Billnäs ironworks was founded in 1641 by Carl Billsten. It faced many difficulties during 17th and 18th century. Local peasants destroyed the ironworks already in 1659 because of too heavy taxation. During the Great Wrath Russians occupied and destroyed it again in the 18th century.
Billnäs Ironworks moved to Hisinger family's possession in 1723. Bar hammer workshops with forges and waterwheels, and coal rooms were built to both sides of the rapids in Billnäs Ironworks. Johan Hisinger was especially active in building and developing the Ironworks’ operations. Billnäs manufactured many kind of forge products until 1920, when it was incorporated into Fiskars Corporation (the another ironworks site nearby).
An industrial business ended in Billnäs in the end of the 20th century. Today it’s moved to the use of service industry. Various public events, concerts and exhibitions among others, are organized in the Billnäs Ironworks. In the long run, hotel- and restaurant operations are planned to the area as well as a full renovation of the valuable real estates. The ironworks area is today a well-preserved national heritage. The most valuable building is the great forge from the 17th century.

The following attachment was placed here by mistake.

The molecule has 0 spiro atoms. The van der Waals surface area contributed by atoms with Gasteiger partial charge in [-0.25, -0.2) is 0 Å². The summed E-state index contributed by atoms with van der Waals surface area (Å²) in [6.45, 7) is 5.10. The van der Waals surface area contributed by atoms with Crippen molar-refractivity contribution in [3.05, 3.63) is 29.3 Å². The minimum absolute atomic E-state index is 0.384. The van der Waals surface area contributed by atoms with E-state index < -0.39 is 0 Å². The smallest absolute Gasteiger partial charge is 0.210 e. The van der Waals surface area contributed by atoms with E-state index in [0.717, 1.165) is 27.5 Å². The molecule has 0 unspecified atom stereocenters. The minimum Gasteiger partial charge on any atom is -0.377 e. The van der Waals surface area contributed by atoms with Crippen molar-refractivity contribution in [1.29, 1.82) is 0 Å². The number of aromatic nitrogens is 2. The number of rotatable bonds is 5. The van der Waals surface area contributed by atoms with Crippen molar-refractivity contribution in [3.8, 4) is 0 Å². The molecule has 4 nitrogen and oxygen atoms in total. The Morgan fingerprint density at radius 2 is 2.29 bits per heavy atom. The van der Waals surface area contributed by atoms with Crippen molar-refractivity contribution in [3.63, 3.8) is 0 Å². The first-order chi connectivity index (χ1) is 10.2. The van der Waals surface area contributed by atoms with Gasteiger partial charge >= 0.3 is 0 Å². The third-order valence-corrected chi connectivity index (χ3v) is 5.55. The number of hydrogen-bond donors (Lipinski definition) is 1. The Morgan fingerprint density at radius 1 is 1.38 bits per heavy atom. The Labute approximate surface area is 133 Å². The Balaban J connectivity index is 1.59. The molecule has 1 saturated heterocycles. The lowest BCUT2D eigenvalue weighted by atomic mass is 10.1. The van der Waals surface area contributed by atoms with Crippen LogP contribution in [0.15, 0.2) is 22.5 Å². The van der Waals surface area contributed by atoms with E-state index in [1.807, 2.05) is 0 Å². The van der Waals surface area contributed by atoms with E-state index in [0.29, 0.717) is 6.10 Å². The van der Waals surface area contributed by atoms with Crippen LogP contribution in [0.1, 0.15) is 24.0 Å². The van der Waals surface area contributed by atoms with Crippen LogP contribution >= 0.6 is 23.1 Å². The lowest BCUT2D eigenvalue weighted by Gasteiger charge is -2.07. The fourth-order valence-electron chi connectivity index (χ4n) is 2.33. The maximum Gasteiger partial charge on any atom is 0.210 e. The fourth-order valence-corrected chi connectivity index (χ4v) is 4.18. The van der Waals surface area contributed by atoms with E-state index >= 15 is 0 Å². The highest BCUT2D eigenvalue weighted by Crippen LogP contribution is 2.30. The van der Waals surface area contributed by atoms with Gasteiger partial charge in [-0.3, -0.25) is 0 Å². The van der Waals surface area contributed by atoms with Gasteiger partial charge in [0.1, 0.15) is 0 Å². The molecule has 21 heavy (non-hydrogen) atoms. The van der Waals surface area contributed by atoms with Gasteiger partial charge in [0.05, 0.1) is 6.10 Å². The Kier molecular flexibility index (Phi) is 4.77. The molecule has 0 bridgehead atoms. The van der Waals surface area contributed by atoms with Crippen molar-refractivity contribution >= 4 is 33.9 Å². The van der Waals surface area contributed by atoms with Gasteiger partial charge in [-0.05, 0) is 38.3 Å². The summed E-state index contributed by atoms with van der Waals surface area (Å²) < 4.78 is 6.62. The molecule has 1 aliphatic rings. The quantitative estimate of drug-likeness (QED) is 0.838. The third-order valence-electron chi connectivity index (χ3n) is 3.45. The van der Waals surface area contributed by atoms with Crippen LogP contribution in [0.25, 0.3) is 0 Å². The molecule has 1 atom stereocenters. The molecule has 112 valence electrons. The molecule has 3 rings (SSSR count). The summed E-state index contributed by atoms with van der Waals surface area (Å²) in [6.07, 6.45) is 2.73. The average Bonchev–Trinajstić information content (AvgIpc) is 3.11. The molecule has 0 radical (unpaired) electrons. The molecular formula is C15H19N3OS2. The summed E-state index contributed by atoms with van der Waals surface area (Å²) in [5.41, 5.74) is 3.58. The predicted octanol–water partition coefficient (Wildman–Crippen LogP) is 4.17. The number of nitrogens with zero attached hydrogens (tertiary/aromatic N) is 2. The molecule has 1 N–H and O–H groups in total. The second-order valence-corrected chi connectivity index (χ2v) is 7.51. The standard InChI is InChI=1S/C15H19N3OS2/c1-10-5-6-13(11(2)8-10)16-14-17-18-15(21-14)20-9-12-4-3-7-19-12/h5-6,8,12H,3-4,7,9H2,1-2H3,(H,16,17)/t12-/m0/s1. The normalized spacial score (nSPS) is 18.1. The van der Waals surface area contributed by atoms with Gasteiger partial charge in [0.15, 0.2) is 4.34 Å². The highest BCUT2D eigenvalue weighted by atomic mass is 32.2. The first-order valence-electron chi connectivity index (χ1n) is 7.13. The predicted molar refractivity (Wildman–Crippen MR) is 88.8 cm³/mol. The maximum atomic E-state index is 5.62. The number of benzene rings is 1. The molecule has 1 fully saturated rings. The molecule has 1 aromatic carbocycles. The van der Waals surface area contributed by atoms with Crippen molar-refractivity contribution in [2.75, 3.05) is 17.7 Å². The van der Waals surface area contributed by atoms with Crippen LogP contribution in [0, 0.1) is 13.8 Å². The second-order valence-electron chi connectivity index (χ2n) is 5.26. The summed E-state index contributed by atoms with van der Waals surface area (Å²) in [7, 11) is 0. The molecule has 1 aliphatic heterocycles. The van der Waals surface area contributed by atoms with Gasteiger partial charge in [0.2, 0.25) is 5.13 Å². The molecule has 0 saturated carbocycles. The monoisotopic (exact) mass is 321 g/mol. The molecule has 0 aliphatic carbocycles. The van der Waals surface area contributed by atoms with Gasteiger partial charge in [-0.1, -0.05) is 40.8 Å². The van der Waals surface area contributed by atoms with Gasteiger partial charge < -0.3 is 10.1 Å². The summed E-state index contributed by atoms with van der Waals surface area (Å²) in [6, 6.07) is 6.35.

The city walls of Avila were built in the 11th century to protect the citizens from the Moors. They have been well maintained throughout the centuries and are now a major tourist attraction as well as a UNESCO World Heritage Site. Visitors can walk around about half of the length of the walls.
The layout of the city is an even quadrilateral with a perimeter of 2,516 m. Its walls, which consist in part of stones already used in earlier constructions, have an average thickness of 3 m. Access to the city is afforded by nine gates of different periods; twin 20 m high towers, linked by a semi-circular arch, flank the oldest ones, Puerta de San Vicente and Puerta del Alcázar.